Q. Could not the wisdom of man invent a Religion suitable to the nature of God, and adapted to the wants of man?

A. No. " When the world by wisdom knew not God, it pleased God by the foolishness of preaching to save them that believe." 1 Cor. i. 21.

Q. What may be known of God by the light of nature?

A. His power and goodness. “The heavens declare the glory of God.” Psa. xix. 1. “ The invisible things of Him from the creation of the world are clearly seen, being understood by the things that are made; even his eternal power and Godhead.” Rom. i. 20. But the light of nature cannot teach us how a sinner is to be reconciled to God:

The Heav'ns declare thy glory, Lord !

The thousand worlds that meet our eyes
Abundant evidence afford,

That thou art great, that thou art wise.
Who but the only wise, could form

A world contriy'd with so much skill ?
Or who but He, whose mighty arm

Could execute his sovereign will ?
But though the things we see around,

Thy wisdom and thy power declare ;
No argument can there be found,

To save a sinner from despair.
Not from thy works, but from thy word,

The soul-reviving news is known;
That pardon may with truth accord,

And mercy can to man be shown.
When a few seasons have revolv'd,

The world will pass away; and then
The works thereof shall be dissoly'd,
And not a wreck or trace be seen.

C. W.


(Continued from p. 425.) EVERLASTING FATHER, Is. ix. 6. Father of Eternity, or of that which is everlasting; a title very applicable to the Messiah, whether we consider Him as the author of eternal salvation unto all them that obey Him, having Himself existed from all eternity, and being the Founder of the new age, or world to come, the head and introducer of a dispensation which is to last for ever.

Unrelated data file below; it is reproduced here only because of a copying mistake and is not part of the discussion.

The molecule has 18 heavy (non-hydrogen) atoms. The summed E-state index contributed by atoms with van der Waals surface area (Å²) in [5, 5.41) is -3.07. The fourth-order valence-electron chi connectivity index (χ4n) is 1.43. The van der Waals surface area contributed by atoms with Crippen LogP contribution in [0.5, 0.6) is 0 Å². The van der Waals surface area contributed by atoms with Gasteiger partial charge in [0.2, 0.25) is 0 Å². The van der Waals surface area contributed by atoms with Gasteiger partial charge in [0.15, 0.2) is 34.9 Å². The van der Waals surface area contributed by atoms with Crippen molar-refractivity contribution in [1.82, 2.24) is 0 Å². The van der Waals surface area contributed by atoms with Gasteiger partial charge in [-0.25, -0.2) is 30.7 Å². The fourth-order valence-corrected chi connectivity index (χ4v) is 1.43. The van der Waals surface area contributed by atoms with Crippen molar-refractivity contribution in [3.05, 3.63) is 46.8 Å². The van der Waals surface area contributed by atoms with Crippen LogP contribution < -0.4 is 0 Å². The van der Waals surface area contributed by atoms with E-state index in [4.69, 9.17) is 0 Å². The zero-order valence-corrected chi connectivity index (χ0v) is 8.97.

IMMANUEL, Is. vii. 14. “God with us," God and man in one person; or a Divine Being made flesh and dwelling among mankind.

THE IMAGE OF THE INVISIBLE GOD, Col. i. 15. It being by his means alone, that God, who is by nature invisible, is manifested and revealed to mankind. In the Son, as in a clear and perfect glass, we see the Father.

STRONGHOLD, Tower, &c. Nahum i. 7. Ps. xviii. 1. A stronghold is a place of safety and security, strengthened and fortified against the attacks of an enemy. And such is the Lord to his people; a place of defence and


5 security in every danger. Having fled to Him and sought refuge under his almighty arm, they are safe from every assault; and no adversary can really injure or destroy them. Thus Solomon says, " The name of the Lord is a strong tower; the righteous runneth into it and is safe. Thus David says, " The Lord is my rock and my fortress, my deliverer, my God, my strength in whom I will trust, my buckler, and the horn of my salvation, and my high tower." He had known the day of trouble ; but he had found in that day, that the Lord was his stronghold ; and such do all his people find him. They may be cast down, but they are not destroyed ; perplexed, but not in despair ; for the Lord sustains and supports them, and will not suffer their enemies to triumph over them.

SEED OF THE WOMAN, Gen. ii. 15. " It shall bruise thy head;" he that shall be born of woman (a pure virgin) shall destroy the devil's power; "and thou shalt bruise his heel;" that is, the tempter shall persecute and harass the woman's seed, but shall not be able to destroy.